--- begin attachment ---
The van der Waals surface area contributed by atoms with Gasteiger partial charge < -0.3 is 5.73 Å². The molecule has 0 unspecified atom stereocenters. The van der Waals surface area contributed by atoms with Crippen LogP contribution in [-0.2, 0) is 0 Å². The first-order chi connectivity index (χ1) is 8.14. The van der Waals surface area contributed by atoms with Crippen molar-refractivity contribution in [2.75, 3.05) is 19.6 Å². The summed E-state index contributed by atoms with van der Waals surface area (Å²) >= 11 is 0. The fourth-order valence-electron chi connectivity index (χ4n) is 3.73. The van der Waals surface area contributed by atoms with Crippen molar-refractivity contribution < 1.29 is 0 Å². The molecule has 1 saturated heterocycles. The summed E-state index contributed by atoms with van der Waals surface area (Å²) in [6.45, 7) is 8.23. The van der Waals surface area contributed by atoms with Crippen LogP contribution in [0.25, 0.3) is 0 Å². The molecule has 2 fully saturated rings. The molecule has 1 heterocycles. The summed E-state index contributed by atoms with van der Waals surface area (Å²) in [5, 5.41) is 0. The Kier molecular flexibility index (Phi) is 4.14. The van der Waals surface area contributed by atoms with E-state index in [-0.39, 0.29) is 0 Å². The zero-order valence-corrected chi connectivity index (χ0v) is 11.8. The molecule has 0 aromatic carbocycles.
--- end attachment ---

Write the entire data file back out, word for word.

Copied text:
The van der Waals surface area contributed by atoms with Gasteiger partial charge < -0.3 is 5.73 Å². The molecule has 0 unspecified atom stereocenters. The van der Waals surface area contributed by atoms with Crippen LogP contribution in [-0.2, 0) is 0 Å². The first-order chi connectivity index (χ1) is 8.14. The van der Waals surface area contributed by atoms with Crippen molar-refractivity contribution in [2.75, 3.05) is 19.6 Å². The summed E-state index contributed by atoms with van der Waals surface area (Å²) >= 11 is 0. The fourth-order valence-electron chi connectivity index (χ4n) is 3.73. The van der Waals surface area contributed by atoms with Crippen molar-refractivity contribution < 1.29 is 0 Å². The molecule has 1 saturated heterocycles. The summed E-state index contributed by atoms with van der Waals surface area (Å²) in [6.45, 7) is 8.23. The van der Waals surface area contributed by atoms with Crippen LogP contribution in [0.25, 0.3) is 0 Å². The molecule has 2 fully saturated rings. The molecule has 1 heterocycles. The summed E-state index contributed by atoms with van der Waals surface area (Å²) in [5, 5.41) is 0. The Kier molecular flexibility index (Phi) is 4.14. The van der Waals surface area contributed by atoms with E-state index in [-0.39, 0.29) is 0 Å². The zero-order valence-corrected chi connectivity index (χ0v) is 11.8. The molecule has 0 aromatic carbocycles.